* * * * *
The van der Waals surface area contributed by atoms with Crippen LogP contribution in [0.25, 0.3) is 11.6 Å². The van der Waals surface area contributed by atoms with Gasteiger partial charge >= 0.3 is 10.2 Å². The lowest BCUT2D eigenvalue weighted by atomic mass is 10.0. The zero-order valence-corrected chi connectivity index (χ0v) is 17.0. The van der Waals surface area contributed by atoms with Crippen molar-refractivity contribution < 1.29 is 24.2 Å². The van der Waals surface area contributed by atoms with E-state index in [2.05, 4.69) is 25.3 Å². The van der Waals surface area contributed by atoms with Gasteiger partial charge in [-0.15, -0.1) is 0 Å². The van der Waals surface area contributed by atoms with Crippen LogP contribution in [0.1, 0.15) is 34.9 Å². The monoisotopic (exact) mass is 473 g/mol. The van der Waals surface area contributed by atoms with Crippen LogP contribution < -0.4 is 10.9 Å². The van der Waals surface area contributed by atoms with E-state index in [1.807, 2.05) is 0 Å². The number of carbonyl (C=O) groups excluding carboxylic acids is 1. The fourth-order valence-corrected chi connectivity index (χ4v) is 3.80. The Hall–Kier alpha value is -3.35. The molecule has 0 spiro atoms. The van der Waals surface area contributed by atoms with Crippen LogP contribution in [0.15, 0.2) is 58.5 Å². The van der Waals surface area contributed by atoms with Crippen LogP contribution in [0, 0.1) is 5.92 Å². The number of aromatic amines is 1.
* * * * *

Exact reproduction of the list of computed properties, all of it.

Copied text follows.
The van der Waals surface area contributed by atoms with Crippen LogP contribution in [0.25, 0.3) is 11.6 Å². The van der Waals surface area contributed by atoms with Gasteiger partial charge >= 0.3 is 10.2 Å². The lowest BCUT2D eigenvalue weighted by atomic mass is 10.0. The zero-order valence-corrected chi connectivity index (χ0v) is 17.0. The van der Waals surface area contributed by atoms with Crippen molar-refractivity contribution < 1.29 is 24.2 Å². The van der Waals surface area contributed by atoms with E-state index in [2.05, 4.69) is 25.3 Å². The van der Waals surface area contributed by atoms with Gasteiger partial charge in [-0.15, -0.1) is 0 Å². The van der Waals surface area contributed by atoms with Crippen LogP contribution in [0.1, 0.15) is 34.9 Å². The monoisotopic (exact) mass is 473 g/mol. The van der Waals surface area contributed by atoms with Crippen LogP contribution < -0.4 is 10.9 Å². The van der Waals surface area contributed by atoms with E-state index in [1.807, 2.05) is 0 Å². The number of carbonyl (C=O) groups excluding carboxylic acids is 1. The fourth-order valence-corrected chi connectivity index (χ4v) is 3.80. The Hall–Kier alpha value is -3.35. The molecule has 0 spiro atoms. The van der Waals surface area contributed by atoms with Crippen LogP contribution in [0.15, 0.2) is 58.5 Å². The van der Waals surface area contributed by atoms with Crippen LogP contribution in [0, 0.1) is 5.92 Å². The number of aromatic amines is 1.